UWL alumnus Rob Greenfield brings climate justice to campus

UWL+alumnus+Rob+Greenfield+brings+climate+justice+to+campus

Carly Rundle-Borchert, Photojournalist

On September 24, University of Wisconsin-La Crosse alumnus Rob Greenfield held an event, “Be the Change in a Messed Up World”, in Graff Main Hall’s auditorium. Students and community members gathered to hear about his perspective on climate justice and his lifestyle. In Greenfield’s 2016 TEDx talk he introduces himself as, “the guy who’s dived into thousands of grocery store dumpsters to raise awareness about how much food is going to waste.”

Greenfield’s event began with him describing himself as someone who engages in extreme projects to catch the media’s attention and start conversations about environmental issues. His projects have included dumpster diving for 70 percent of his food for a summer, wearing his trash while living like the average American for a month, biking across the country and living in a tiny house. 

Greenfield explained how he used to be like any one of the “crazy college kids” with a freshman-year goal of being a millionaire by age 30. However, this mentality changed in the 13 years following him earning his Biology undergraduate degree. 

After graduation, Greenfield realized that although he loved camping, fishing and being in nature, he had been living a life that didn’t coincide with the protection of those passions. The food he’d been buying came from factory farms and the garbage he’d been producing was piling up in landfills. Greenfield also said the car he’d been driving had probably contributed to America’s, “10,000 oil spills a year”. The latter was corroborated by The New York Times’, “The Rising Tide of Oil Spills”, where they cited the director of the Environmental Protection Agency’s Division of Oil and Special Materials Control, Kenneth E. Biglane.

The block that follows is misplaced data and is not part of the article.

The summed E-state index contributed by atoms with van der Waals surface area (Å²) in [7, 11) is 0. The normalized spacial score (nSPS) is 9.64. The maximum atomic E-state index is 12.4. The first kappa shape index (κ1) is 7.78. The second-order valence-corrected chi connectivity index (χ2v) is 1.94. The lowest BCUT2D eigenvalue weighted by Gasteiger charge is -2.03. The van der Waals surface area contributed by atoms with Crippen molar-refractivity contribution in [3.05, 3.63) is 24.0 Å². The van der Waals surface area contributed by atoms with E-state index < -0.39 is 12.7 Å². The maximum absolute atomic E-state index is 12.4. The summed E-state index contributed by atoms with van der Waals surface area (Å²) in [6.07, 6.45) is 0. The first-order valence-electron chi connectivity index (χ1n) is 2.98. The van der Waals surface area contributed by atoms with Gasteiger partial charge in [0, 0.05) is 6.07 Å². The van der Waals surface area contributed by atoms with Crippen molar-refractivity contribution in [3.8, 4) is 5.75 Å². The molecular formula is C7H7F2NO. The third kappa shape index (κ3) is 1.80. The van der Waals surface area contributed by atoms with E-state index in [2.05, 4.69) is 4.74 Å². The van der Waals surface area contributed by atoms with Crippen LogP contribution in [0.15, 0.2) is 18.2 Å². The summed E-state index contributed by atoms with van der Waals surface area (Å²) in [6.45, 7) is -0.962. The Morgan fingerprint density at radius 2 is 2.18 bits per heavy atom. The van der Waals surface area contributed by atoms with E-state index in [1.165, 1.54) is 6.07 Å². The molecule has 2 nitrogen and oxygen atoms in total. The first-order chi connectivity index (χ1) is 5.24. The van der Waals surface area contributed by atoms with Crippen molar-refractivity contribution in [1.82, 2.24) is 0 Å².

The magnitude of these issues didn’t leave Greenfield feeling hopeless. “I realized all of this and felt empowered,” said Greenfield. He added, “I was gonna be part of the solution.” 

Living in San Diego, Calif. at the time, Greenfield wrote a two page list of small changes he could make in his daily routine. His goal was to make one positive change each week. He began using reusable shopping bags, then changed where he shopped all together, from Walmart to local farmer’s markets. Inadvertently, he began eating healthier and drinking less beer. He then started riding his bike everywhere. Greenfield explained how his new habits created a positive feedback loop. “What was good for the earth, was actually good for myself as well,” said Greenfield.

Greenfield owned only 111 possessions before he arrived in Orlando, enough to carry on his bike. He purposefully lives beneath the poverty threshold of $12,00, spending only on things he needs. He is currently over ten months into his year long unorthodox project of living solely off food he grows or forages. He shares his life updates with his over 92,000 followers on Instagram and 116,000 subscribers on his YouTube channel. 

Natalia Frinak, a UWL student who attended Greenfield’s lecture said, “His talk was super inspiring and important because his lifestyle is breaking social norms to help the planet awaken to the climate situation we are pressed with currently.” 

Greenfield encourages people to not feel overwhelmed with the problems in the world, but to, “focus on what you can do.”said Greenfield. Lastly, advising students with the biggest lesson he’s learned, “Stop worrying about what other people think of you.”

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